What to Do if You Feel Rushed at the Doctor’s Office

Lindsay Knake

| 3 min read

Lindsay Knake is a brand journalist for Blue Cross B...

When you go to the doctor, you may feel rushed.
Physicians and primary health care providers are busy and have to spend more time on electronic medical records, according to Harvard Health. As a patient, it may feel they are focusing on notes and providing quick answers.
The average primary care provider appointment is 18 minutes, according to a study in 2021. Knowing how to advocate for yourself is important – the appointment is for you.
Here is what you can do to make sure you’re prepared ahead of time and ensure your questions and concerns all get addressed.

Prepare a list of questions ahead of time.

Think about what you want to talk about and what you’d like the appointment to accomplish, then make a list. Tell your physician at the start of the appointment that you have this list.
Write the list in order of importance, and bring details about symptoms, possible triggers, side effects of medications, etc.

Have a list of medications and doses.

Your physician will likely ask you what medications and supplements you are taking. Have a list of all of them and the doses for each handy. This will help you move swiftly through that part of the appointment.

Know your family history.

A new physician will ask about the medical histories of your relatives, including parents, siblings, and grandparents. Know major diagnoses such as diabetes, heart disease, stroke, and cancer. Prepare that information ahead of time.

Talk to the nurse.

Nurses are a helpful bridge between you and your doctor. Discuss the reason for your visit with the nurse who will brief the physician on the nature of the appointment. Nurses can also answer some questions.

Speak succinctly.

Doctors, including primary care physicians, are busy. By knowing how you’d like to share your concerns or symptoms, you can create time for what you need: solutions.

Take notes of your own.

Your doctor will take notes during the appointment, and you can do the same. Taking notes may help you understand the advice and treatments from your doctor, and help you form important questions for a follow-up appointment.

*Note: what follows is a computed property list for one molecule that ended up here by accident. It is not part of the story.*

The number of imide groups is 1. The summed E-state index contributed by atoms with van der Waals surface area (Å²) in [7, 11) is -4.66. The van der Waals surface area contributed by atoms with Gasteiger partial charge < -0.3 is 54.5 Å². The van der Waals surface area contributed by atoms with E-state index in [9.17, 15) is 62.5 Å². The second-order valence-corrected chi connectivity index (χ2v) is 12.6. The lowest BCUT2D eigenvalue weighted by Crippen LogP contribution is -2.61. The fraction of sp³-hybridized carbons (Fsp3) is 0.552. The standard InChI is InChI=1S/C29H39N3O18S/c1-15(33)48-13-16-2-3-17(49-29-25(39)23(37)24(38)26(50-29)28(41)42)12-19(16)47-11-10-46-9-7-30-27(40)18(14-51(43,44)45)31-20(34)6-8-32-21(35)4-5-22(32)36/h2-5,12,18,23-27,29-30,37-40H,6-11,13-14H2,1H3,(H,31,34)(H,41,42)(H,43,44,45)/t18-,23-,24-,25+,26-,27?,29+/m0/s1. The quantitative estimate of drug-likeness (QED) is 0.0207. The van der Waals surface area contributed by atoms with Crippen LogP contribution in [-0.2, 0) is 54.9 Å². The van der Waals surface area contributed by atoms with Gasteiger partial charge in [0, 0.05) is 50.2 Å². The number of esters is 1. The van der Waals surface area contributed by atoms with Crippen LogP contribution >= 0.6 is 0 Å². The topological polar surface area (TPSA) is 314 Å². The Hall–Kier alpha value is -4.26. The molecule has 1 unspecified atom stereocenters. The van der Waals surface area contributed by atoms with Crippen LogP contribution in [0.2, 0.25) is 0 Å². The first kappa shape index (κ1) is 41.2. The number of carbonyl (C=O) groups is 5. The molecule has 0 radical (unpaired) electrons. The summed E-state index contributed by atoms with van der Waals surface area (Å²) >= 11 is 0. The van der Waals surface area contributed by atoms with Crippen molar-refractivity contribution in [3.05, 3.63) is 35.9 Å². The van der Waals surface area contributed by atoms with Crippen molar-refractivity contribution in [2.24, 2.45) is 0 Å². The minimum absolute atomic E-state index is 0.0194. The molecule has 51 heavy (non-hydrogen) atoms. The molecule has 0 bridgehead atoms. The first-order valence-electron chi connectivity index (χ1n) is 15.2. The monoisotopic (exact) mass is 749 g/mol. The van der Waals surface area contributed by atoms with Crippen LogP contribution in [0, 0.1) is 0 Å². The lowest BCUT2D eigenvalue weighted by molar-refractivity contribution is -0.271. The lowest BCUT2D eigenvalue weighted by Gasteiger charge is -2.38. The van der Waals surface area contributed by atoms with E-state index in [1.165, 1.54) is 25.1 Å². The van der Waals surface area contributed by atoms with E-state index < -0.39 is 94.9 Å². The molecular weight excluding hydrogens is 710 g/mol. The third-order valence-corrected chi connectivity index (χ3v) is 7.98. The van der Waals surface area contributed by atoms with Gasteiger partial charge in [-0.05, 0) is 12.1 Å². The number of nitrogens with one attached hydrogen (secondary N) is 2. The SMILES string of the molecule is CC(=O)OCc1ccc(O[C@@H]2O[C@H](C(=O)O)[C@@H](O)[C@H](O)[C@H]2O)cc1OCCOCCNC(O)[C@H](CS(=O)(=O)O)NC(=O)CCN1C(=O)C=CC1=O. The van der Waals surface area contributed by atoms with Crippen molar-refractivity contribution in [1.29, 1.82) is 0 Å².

Have support with you.

If you’d like the support from another person, bring a family member or trusted friend with you. This person may be able to help ask questions or give you the support you need to advocate for yourself. Your physician can discuss your health and treatment in front of another person with your consent.

Ask for more time.

Even if it feels difficult, you can ask your physician for more time. Doctors may not have much extra time, but they may spend a few extra minutes with you if you advocate for yourself.

Find a new physician.

Having a health care provider who you trust is an important part of getting good care. If you don’t have the relationship you’d like with your primary care doctor, you could look for a new one.
Blue Cross and Blue Care Network members can find a doctor near them by using the Find a Doctor tool, available on both bcbsm.com and the BCBSM mobile app.
At no cost, Blue Cross’ 24-Hour Nurse Line allows you to talk to a registered nurse day or night. Registered nurses can answer your questions and help you decide where to get care when it’s late, you’re on the go or if your primary care doctor isn’t available.
Blue Cross members: 1-800-775-2583
Blue Care Network members: 1-855-624-5214
MI Blues Perspectives is sponsored by Blue Cross Blue Shield of Michigan, a nonprofit, independent licensee of the Blue Cross Blue Shield Association